Re: [keyassure] Objective: Restrictive versus Supplementary Models

Martin Rex <> Wed, 30 March 2011 21:54 UTC

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From: Martin Rex <>
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To: (Eric Rescorla)
Date: Wed, 30 Mar 2011 23:55:36 +0200 (MEST)
In-Reply-To: <> from "Eric Rescorla" at Mar 30, 11 09:27:31 pm
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Subject: Re: [keyassure] Objective: Restrictive versus Supplementary Models
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Eric Rescorla wrote:
> Martin Rex <> wrote:
> >
> > Maybe I'm dense at the moment, but I don't understand
> > "the DANE data need not be DNSSEC secured".
> >
> > Without DNSSEC, you have a vulnerability, because you can not
> > enforce a CA or EE cert lock.  An attacker can DNS-spoof DANE records
> > for the mis-issued certs of his choice or DNS-spoof the absence
> > of DANE records (and the absence of DANE records will be quite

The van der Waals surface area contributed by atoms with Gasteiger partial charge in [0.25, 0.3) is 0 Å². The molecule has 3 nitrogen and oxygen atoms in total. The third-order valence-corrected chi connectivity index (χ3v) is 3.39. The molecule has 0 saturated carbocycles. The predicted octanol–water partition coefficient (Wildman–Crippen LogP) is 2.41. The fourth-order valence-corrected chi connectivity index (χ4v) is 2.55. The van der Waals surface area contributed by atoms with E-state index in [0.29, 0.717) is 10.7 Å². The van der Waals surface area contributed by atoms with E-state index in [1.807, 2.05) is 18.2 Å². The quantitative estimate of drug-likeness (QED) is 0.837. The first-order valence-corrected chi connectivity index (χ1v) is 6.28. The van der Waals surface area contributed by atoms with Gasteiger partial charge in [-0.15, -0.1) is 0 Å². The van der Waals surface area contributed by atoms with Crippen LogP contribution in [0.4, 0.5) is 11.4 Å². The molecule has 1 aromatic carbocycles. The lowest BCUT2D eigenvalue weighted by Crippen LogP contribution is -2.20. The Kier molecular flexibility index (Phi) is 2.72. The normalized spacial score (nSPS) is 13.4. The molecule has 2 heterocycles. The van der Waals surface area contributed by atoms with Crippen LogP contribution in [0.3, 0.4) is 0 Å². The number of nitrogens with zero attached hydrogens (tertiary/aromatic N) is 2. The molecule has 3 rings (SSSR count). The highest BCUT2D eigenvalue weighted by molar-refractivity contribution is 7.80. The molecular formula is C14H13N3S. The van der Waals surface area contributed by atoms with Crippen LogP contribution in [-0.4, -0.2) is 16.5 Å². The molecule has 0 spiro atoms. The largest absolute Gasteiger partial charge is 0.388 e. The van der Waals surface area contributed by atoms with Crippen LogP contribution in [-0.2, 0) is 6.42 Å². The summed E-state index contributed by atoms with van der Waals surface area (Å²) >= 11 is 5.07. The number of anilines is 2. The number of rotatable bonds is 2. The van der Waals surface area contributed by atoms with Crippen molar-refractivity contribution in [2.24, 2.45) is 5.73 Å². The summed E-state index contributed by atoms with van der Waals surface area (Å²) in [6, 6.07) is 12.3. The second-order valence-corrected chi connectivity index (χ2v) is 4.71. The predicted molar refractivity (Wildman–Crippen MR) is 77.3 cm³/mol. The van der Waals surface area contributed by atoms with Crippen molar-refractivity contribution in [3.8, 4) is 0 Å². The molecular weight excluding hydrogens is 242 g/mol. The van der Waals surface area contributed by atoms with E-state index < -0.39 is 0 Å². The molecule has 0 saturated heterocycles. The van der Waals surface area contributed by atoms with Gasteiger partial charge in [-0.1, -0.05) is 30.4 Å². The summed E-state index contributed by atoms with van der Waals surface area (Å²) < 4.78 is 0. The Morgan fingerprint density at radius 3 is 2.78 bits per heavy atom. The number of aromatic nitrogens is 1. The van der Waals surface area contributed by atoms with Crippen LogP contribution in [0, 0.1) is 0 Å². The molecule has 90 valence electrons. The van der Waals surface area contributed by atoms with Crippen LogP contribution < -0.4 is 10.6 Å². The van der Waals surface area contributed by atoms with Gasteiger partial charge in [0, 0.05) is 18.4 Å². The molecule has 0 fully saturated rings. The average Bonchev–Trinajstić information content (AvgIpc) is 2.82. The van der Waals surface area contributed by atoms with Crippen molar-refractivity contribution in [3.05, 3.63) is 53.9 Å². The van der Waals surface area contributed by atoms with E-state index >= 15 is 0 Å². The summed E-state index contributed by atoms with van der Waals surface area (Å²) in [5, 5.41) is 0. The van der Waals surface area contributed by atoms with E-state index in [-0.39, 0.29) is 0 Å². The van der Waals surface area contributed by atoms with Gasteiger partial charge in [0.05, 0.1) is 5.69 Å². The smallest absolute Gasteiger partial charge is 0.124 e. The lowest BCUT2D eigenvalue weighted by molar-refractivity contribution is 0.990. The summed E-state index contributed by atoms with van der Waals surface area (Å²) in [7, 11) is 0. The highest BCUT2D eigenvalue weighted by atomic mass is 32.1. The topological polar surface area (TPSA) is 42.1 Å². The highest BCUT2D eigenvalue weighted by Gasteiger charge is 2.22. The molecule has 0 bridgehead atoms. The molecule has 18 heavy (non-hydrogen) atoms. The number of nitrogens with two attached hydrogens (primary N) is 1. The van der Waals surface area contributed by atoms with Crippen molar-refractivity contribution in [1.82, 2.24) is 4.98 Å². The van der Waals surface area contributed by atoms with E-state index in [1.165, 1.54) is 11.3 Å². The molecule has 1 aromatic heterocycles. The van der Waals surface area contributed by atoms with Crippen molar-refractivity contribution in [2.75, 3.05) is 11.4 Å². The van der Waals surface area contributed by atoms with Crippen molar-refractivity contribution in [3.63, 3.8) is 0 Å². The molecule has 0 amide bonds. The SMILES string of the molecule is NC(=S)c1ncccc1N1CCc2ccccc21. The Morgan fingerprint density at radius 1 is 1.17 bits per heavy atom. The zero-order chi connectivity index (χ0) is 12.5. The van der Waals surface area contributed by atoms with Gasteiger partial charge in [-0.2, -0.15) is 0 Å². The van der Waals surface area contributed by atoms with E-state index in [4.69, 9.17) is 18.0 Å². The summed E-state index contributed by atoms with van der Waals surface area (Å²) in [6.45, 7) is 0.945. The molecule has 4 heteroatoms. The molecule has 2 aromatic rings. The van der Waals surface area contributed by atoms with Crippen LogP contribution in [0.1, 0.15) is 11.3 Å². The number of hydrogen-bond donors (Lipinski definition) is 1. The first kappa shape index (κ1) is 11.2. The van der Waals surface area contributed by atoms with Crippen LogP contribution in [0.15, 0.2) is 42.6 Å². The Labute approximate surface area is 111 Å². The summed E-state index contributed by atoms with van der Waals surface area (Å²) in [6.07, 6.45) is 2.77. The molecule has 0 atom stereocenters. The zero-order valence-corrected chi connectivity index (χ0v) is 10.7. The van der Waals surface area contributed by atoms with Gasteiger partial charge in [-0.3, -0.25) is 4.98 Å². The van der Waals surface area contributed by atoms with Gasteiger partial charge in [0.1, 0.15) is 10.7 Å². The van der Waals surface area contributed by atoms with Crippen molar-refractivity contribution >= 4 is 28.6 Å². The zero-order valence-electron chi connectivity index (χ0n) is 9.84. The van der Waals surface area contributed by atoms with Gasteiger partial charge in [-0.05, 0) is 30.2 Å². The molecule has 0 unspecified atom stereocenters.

> > common for more than just a few days).
> It's obviously better if DANE is DNSSEC secured, but it's not dangerous
> if they aren't signed, since that just brings you back to where you were
> without DANE. However, the DANE records can be set with fairly long
> expiries (like HSTS), thus providing a partial firewall against comodo-type
> problems.

I still don't understand.

As Bruce Schneier says "security must be evaluated not based
on how it works, but on how it fails".

DANE without DNSSEC is a vulnerability by itself, because it can
be abused by an attacker to make things work that shouldn't work
(the trust rooted to DNS case) and can create a false impression
about security that is not provided (the cert/CA lock case).

Verification of unsigned DANE TLSA records may cause a warm
fuzzy feeling for some, but does not provide any security
against a determined and powerful attacker.

Commodogate may have been a government-backed hack.  The may be
more such about which we don't know yet.  They could prevent OCSP-checks
by making the relevant requests fail at the network layer.
Similarly, they could prevent browser updates (with blacklists of
the mis-issued certs) at the network level.  And they could spoof
DNS replies as well.